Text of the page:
Reader Participation Day: Help Plan Our Special Fall in the National Parks Series

Fall in Acadia National Park can be truly spectacular. Photo by QT Luong,, used with permission.

We're planning a special fall-in-the-parks series, and we'd like your input on our story line-up. While we've got the obvious parks covered -- Great Smoky, Shenandoah, Grand Teton, etc -- what national park do you think should definitely get some attention for a fall visit?

The park that gets the most mentions will be added to the to-do list. And keep in mind that we're fairly good with the obvious choices. What we need your help with is the unusual! So, tell us which one, and why, and we'll put our scribes to it.

And feel free to mention lodges, too. Again, we know most of the renowned places, but would love to write about some off-the-beaten-path national park accommodation that is truly wonderful in the fall.


Capitol Reef in Utah is one of the most overlooked parks, but one of my favourites so definitely deserves to be included as does Glacier in Montana, another favourite.

Zion, when the cottonwoods along the Virgin River turn gold and the weather cools to gentle warm breezes instead of blast furnace hot.

Great Basin NP in Nevada is amazing when the aspens and maples turn.

Fall is a bad time for the Santa Monica Mountains NRA, because it tends to be on fire.

Shenandoah, Blue Ridge Parkway, and Great Smoky Mountains when the leaves are changing. October is a great time to sit on the porch of Big Meadows Lodge sipping one of their peppermint schnapps hot chocolates and gazing out over the scenery.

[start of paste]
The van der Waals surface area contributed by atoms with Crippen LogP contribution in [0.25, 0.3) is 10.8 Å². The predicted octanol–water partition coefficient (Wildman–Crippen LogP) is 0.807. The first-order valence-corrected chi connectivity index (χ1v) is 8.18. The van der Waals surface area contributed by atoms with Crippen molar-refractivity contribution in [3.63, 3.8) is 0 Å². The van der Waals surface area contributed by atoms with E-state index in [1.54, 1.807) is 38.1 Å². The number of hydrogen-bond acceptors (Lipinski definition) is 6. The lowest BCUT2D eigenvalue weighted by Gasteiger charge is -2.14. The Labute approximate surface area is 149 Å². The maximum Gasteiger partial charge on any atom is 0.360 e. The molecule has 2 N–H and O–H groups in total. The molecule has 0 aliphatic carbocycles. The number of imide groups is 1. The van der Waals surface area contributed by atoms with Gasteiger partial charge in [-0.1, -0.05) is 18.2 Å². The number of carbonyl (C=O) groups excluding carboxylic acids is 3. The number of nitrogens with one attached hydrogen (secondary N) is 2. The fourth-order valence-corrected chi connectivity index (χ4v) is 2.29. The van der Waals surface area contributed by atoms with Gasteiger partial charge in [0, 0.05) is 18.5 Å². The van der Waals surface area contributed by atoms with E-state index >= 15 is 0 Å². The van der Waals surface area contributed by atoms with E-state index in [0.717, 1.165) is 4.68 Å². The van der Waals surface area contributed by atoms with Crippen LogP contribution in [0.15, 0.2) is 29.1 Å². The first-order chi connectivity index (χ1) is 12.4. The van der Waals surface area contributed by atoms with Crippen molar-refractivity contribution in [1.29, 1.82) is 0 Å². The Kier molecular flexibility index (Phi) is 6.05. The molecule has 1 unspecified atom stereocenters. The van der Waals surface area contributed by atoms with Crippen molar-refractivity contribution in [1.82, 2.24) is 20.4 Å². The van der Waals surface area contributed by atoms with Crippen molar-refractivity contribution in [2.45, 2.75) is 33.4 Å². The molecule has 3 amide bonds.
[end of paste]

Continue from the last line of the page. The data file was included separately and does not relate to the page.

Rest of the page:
Guadalupe Mountains NP with Mckittrick Canyon is also a favorite. "During the Fall, McKittrick Canyon comes alive with color from the turning foliage of maple and hardwood trees. The bright colors stand in stark contrast to the surrounding Chihuahuan Desert."

while your doing your article on grand tetons how bout you check the health and welfare of the land and animals. thanks to dick cheney its toxic

Not sure what you mean by "toxic," anonymous. Any specifics?

Redwood N&SPs, Lassen VHP, Whiskeytown Lake NRA, Yosemite NP, Kings Canyon/Sequoia NP, and Santa Monica Mountains NRA all have pockets of beautiful color that are seen at various times during California's three-month fall color season. Last year's reports, photos and when they were posted can be reviewed at

New River Gorge National River, WV was stunning in fall colors.

I would love to see you highlight the Potomac Heritage National Scenic Trail! Most people don't realize that NPS manages trails as well as parks, and the trails often connect many of the smaller parks so that people can enjoy them!

Try visiting the west side of Glacier National Park in mid October to see the fall color. The bright gold of the western larch needles against the snow capped peaks is extraordinary.

I definitely have to throw in two cents for Capitol Reef. Fall is one of the best seasons in this gorgeous park. Zion's not bad either, of course. ;) But I'm pretty partial to CapReef.

Petrified Forest National Park in AZ, honestly the rest of the year is either TOO hot or TOO cold to visit, most of the "snowbirds" take the "fall" season to visit, it usually gets a bit of rain and its a brisk cool morning and evening with a warm breezy day.